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I presume these problems are related.

\documentclass[a4paper]{article}

\begin{document}

\message{\edef\foo{Foo}\foo}
% gives

%! Undefined control sequence.
%l.5 \message{\edef\foo
%                    {Foo}\foo

\newcommand\testing[2][foo]{#1 = #2}
\testing[Foo]{Bar} % works
\testing{bar} % works

\directlua{\testing[Foo]{Bar}}
% or
\directlua{\testing{bar}}
% gives

%! Use of \\testing doesn't match its definition.
%\kernel@ifnextchar ...rved@d =#1\def \reserved@a {
%                                                  #2}\def \reserved@b {#3}\f...
%
%l.16 \directlua{\testing
%                      [Foo]{Bar}}

\end{document}

There are many other versions of these. \defs and \edefs are useful when writing macros. I don't know where optional arguments are officially documented (I only have the TeXbook and Lamport's book and this postdates these) but the instructions I read on-line for optional arguments doesn't say anything about the resulting macros only being available for use in certain sections of code.

Please could someone explain what's going on and tell me where I can find the full gory details: in particular what can and cannot be put inside \directlua and what other TeX/LaTeX commands behave in this way. I am writing quite a lot of macros to go inside \directlua, and don't want to be caught out again!

  • 1
    you can put anything there but it has to expand to Lua code. looking ahead for optional arguments does not work by expansion. – David Carlisle Feb 15 at 20:28
  • OK then maybe I asked the wrong question... where do I find out which LaTeX commands work entirely by expansion? And what indeed is "expansion"? (e.g. are \if's expansion?) – user2444353 Feb 15 at 21:36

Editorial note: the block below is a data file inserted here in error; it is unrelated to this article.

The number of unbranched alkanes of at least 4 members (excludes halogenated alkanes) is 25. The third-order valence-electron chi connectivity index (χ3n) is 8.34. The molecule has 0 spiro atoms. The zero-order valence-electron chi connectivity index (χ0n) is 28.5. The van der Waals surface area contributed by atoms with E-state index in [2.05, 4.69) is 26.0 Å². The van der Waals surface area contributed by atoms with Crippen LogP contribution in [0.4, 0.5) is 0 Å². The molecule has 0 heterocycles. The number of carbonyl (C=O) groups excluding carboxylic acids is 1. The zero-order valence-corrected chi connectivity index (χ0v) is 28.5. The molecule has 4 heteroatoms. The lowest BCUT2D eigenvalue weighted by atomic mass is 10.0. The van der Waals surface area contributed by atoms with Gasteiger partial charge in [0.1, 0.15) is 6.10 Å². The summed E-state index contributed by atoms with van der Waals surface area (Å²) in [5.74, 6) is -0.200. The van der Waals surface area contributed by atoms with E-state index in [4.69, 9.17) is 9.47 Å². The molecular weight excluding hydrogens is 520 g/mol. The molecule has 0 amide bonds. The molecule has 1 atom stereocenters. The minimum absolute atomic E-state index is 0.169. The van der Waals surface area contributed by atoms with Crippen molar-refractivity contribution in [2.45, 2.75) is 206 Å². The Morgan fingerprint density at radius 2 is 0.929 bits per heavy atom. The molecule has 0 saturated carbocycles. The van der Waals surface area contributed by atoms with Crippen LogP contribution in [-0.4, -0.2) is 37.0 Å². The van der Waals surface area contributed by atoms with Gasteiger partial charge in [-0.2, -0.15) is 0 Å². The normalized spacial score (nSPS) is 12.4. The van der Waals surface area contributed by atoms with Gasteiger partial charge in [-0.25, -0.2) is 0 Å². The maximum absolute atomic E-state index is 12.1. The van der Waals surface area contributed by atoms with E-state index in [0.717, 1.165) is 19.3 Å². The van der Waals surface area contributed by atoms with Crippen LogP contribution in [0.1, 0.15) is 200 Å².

• thank you... that was helpful. I was also reading link which is NOT helpful. It seems to be full of errors, including a quote from a certain DE Knuth from which one can infer that execution of a \def IS expansion. (To be fair, his example wasn't about expansion at all... its just that he called it expansion.) This is part of the problem: if a latex command is defined who's job is simply to convert a sequence of tokens into another sequence of tokens, then we typically call its action expansion, even when it isn't. – user2444353 Feb 15 at 22:49
  • I don't know why you say the second link wasn't helpful, I just looked over the answers and they look Ok to me. I don't know who the "we" is that you refer to but most of the regular people answering on this site are always very careful to only refer to expansion when referring to expandable commands. – David Carlisle Feb 15 at 23:02
1

The tokens have to expand to a valid Lua chunk.

The easiest way to see this in action is to use \write which has similar behaviour but writes to the terminal rather than to the Lua interpreter, so you can see what it is doing.

\documentclass{article}


\begin{document}

\def\aaa{\bbb}
\def\bbb{x={1,2,\ccc}}

\def\ccc{3}
\immediate\write20{\aaa}

\def\ccc{4}
\immediate\write20{\aaa}



\immediate\write20{\def\ccc{3}\aaa}



\end{document}

produces a terminal output of

x={1,2,3}
x={1,2,4}
\def 4{3}x={1,2,4}

so as you see the first two forms are Ok and would produce valid Lua.

But in an expansion only context non expandable tokens like \def are inert, and the assignment doesn't happen so \def\ccc{3} does not define \ccc to be 3. \def stays as \def, \ccc happens to expand to 4 here (if it had not been defined it would give an error as you show in your question) and then the {3} consists of unexpandable tokens so writes as itself. The resulting output would not have been valid Lua had you used \directlua instead of \write.

All macros defined via \def are expandable, and TeX primitives such as \def or \if are expandable or not by definition (the TeXBook specifies whether each primitive is expandable or not). (Or the luatex manual for additional luatex primitives of course).

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